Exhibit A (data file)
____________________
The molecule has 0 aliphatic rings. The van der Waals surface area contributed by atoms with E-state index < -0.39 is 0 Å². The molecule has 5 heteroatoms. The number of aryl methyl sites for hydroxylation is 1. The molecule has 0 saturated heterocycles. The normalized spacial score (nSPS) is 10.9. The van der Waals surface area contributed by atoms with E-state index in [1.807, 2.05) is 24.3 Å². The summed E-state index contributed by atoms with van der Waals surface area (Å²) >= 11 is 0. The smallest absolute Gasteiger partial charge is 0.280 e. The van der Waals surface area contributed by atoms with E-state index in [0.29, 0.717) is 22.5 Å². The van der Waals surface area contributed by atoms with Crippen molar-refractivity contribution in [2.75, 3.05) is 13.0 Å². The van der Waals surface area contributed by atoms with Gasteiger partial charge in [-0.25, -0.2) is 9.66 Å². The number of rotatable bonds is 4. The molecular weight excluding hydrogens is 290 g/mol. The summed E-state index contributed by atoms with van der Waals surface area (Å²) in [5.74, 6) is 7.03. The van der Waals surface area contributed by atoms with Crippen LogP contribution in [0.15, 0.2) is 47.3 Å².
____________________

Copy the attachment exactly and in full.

The molecule has 0 aliphatic rings. The van der Waals surface area contributed by atoms with E-state index < -0.39 is 0 Å². The molecule has 5 heteroatoms. The number of aryl methyl sites for hydroxylation is 1. The molecule has 0 saturated heterocycles. The normalized spacial score (nSPS) is 10.9. The van der Waals surface area contributed by atoms with E-state index in [1.807, 2.05) is 24.3 Å². The summed E-state index contributed by atoms with van der Waals surface area (Å²) >= 11 is 0. The smallest absolute Gasteiger partial charge is 0.280 e. The van der Waals surface area contributed by atoms with E-state index in [0.29, 0.717) is 22.5 Å². The van der Waals surface area contributed by atoms with Crippen molar-refractivity contribution in [2.75, 3.05) is 13.0 Å². The van der Waals surface area contributed by atoms with Gasteiger partial charge in [-0.25, -0.2) is 9.66 Å². The number of rotatable bonds is 4. The molecular weight excluding hydrogens is 290 g/mol. The summed E-state index contributed by atoms with van der Waals surface area (Å²) in [5.74, 6) is 7.03. The van der Waals surface area contributed by atoms with Crippen LogP contribution in [0.15, 0.2) is 47.3 Å².